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Wyoming House defeat effort to prevent hiring of police officers with a ‘history of serious misconduct’

People raise their fists in solidarity as they stand silently for nearly 9 minutes, the amount of time George Floyd was held under the knees of Minneapolis police officers when he died. (Dan Cepeda, Oil City)

CASPER, Wyo. — The Wyoming House of Representative defeated House Bill 247 on a third reading vote of 20-40 on Wednesday. The legislation would have prohibited the hiring of law enforcement officers “with a history of serious misconduct.”

The failed legislation defined “serious misconduct” as “improper or illegal actions taken by a peace officer in connection with the officer’s official duties that could result in a miscarriage of justice, including but not limited to a conviction of a crime, unlawful acts of discrimination, fabrication of evidence, excessive use of force, acceptance of a bribe or fraud.”

The legislation would have prevented law enforcement agencies in Wyoming from hiring someone if:

  • they had previously been employed as a “peace officer” but had been dismissed for serious misconduct
  • they had resigned or retired while under investigation for serious misconduct

The House amended the bill on second reading to also prohibit the hiring of someone who had “voluntarily relinquished their peace officer certification “while under investigation for serious misconduct and the [Peace Officer Standards and Training Commission] ultimately found that the person engaged in serious misconduct.”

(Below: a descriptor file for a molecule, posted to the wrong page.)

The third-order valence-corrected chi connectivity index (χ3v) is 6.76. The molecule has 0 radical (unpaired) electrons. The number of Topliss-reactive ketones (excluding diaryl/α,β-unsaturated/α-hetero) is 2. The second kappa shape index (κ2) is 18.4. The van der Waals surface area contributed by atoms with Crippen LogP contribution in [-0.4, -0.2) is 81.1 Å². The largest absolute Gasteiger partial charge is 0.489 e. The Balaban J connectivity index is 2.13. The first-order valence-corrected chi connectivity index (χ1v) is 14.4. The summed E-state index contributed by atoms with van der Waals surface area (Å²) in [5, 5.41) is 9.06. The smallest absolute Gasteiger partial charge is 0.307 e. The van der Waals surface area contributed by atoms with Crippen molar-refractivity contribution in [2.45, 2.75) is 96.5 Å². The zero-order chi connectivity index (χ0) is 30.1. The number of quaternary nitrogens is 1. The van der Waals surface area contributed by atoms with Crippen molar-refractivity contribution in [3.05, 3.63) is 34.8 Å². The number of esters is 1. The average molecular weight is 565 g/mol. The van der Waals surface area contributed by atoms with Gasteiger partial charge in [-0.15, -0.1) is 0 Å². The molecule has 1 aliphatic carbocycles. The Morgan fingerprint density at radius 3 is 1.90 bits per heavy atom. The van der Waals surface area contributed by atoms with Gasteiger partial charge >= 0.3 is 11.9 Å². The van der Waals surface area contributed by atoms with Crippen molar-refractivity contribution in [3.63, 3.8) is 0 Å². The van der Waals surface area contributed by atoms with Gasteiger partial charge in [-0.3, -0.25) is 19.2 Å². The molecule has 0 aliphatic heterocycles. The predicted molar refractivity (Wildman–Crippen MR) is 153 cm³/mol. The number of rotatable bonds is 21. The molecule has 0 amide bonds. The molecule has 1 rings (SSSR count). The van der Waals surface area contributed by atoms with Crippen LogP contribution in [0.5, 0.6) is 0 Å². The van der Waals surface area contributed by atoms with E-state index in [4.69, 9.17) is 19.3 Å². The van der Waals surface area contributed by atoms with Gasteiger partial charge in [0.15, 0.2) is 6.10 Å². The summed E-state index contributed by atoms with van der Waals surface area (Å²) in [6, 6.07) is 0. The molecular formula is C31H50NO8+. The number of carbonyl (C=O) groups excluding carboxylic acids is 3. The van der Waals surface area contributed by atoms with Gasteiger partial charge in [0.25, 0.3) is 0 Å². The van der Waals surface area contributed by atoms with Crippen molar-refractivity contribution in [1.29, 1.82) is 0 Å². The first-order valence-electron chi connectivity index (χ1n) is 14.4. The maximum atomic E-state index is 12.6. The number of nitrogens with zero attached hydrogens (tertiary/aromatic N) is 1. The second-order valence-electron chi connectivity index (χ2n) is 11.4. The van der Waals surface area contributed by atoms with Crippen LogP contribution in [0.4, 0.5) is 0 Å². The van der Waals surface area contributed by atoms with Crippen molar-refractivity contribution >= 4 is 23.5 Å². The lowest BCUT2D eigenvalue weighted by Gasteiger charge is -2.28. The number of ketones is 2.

The amendment also would have added a requirement that the Wyoming Peace Officer Standards and Training Commission​ complete investigation for serious misconduct if an officer were to resign or retire while under investigation for serious misconduct.

The legislation would have required that officers who are dismissed, resign or retire have their peace officer certification revoked if the person was dismissed for serious misconduct or under investigation when they resigned or retired. It would have given such individuals the right to appeal the revocation of their certificate.

The legislation would also have required any law enforcement agency that investigates and finds that an officer engaged in serious misconduct to submit a report to the Wyoming Peace Officer Standards and Training Commission to be kept on record.

The 20-40 vote defeating House Bill 247 was as follows:

  • Ayes: ANDREW, BANKS, BROWN, CLIFFORD, CONNOLLY, CRAGO, HUNT, KINNER, BARLOW, MARTINEZ, NEWSOME, NICHOLAS, PROVENZA, ROSCOE, SCHWARTZ, SHERWOOD, STITH, WILSON, YIN, ZWONITZER
  • Nays: BAKER, BEAR, BLACKBURN, BURKHART, BURT, CLAUSEN, DUNCAN, EKLUND, EYRE, FLITNER, FORTNER, GRAY, GREEAR, HALLINAN, HAROLDSON, HARSHMAN, HEINER, HENDERSON, JENNINGS, KNAPP, LARSEN, L, LAURSEN, D, MACGUIRE, NEIMAN, OAKLEY, OBERMUELLER, O’HEARN, OLSEN, OTTMAN, PAXTON, SIMPSON, SOMMERS, STYVAR, SWEENEY, WALTERS, WASHUT, WESTERN, WHARFF, WILLIAMS, WINTER

The bill was sponsored by:

  • Representative(s) Provenza and Washut
  • Senator Landen

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